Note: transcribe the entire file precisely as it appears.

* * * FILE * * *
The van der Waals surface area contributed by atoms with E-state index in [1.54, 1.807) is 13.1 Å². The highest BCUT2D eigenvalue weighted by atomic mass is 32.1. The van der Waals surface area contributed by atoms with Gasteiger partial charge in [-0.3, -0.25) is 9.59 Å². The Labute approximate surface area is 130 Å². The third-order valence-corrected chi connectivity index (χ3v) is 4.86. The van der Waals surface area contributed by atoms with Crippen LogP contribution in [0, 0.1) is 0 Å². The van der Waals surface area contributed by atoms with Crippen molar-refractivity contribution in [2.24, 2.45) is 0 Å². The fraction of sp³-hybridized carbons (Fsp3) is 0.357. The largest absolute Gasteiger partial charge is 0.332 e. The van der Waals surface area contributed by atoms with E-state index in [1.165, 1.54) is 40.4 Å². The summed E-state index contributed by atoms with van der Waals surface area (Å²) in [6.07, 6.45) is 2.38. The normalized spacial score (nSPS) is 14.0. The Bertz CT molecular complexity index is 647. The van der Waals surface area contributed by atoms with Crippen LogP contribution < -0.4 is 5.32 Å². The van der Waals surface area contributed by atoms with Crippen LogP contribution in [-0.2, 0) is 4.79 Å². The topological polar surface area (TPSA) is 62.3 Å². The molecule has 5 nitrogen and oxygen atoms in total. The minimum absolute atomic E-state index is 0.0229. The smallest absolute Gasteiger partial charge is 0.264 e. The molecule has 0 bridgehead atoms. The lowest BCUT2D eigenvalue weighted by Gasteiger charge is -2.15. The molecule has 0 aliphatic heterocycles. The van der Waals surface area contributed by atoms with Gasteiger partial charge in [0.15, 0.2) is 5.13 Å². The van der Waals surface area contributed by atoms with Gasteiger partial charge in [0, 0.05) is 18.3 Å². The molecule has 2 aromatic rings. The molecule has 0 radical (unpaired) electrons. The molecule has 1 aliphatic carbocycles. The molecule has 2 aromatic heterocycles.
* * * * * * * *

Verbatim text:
The van der Waals surface area contributed by atoms with E-state index in [1.54, 1.807) is 13.1 Å². The highest BCUT2D eigenvalue weighted by atomic mass is 32.1. The van der Waals surface area contributed by atoms with Gasteiger partial charge in [-0.3, -0.25) is 9.59 Å². The Labute approximate surface area is 130 Å². The third-order valence-corrected chi connectivity index (χ3v) is 4.86. The van der Waals surface area contributed by atoms with Crippen LogP contribution in [0, 0.1) is 0 Å². The van der Waals surface area contributed by atoms with Crippen molar-refractivity contribution in [2.24, 2.45) is 0 Å². The fraction of sp³-hybridized carbons (Fsp3) is 0.357. The largest absolute Gasteiger partial charge is 0.332 e. The van der Waals surface area contributed by atoms with E-state index in [1.165, 1.54) is 40.4 Å². The summed E-state index contributed by atoms with van der Waals surface area (Å²) in [6.07, 6.45) is 2.38. The normalized spacial score (nSPS) is 14.0. The Bertz CT molecular complexity index is 647. The van der Waals surface area contributed by atoms with Crippen LogP contribution < -0.4 is 5.32 Å². The van der Waals surface area contributed by atoms with Crippen LogP contribution in [-0.2, 0) is 4.79 Å². The topological polar surface area (TPSA) is 62.3 Å². The molecule has 5 nitrogen and oxygen atoms in total. The minimum absolute atomic E-state index is 0.0229. The smallest absolute Gasteiger partial charge is 0.264 e. The molecule has 0 bridgehead atoms. The lowest BCUT2D eigenvalue weighted by Gasteiger charge is -2.15. The molecule has 0 aliphatic heterocycles. The van der Waals surface area contributed by atoms with Gasteiger partial charge in [0.15, 0.2) is 5.13 Å². The van der Waals surface area contributed by atoms with Gasteiger partial charge in [0, 0.05) is 18.3 Å². The molecule has 2 aromatic rings. The molecule has 0 radical (unpaired) electrons. The molecule has 1 aliphatic carbocycles. The molecule has 2 aromatic heterocycles.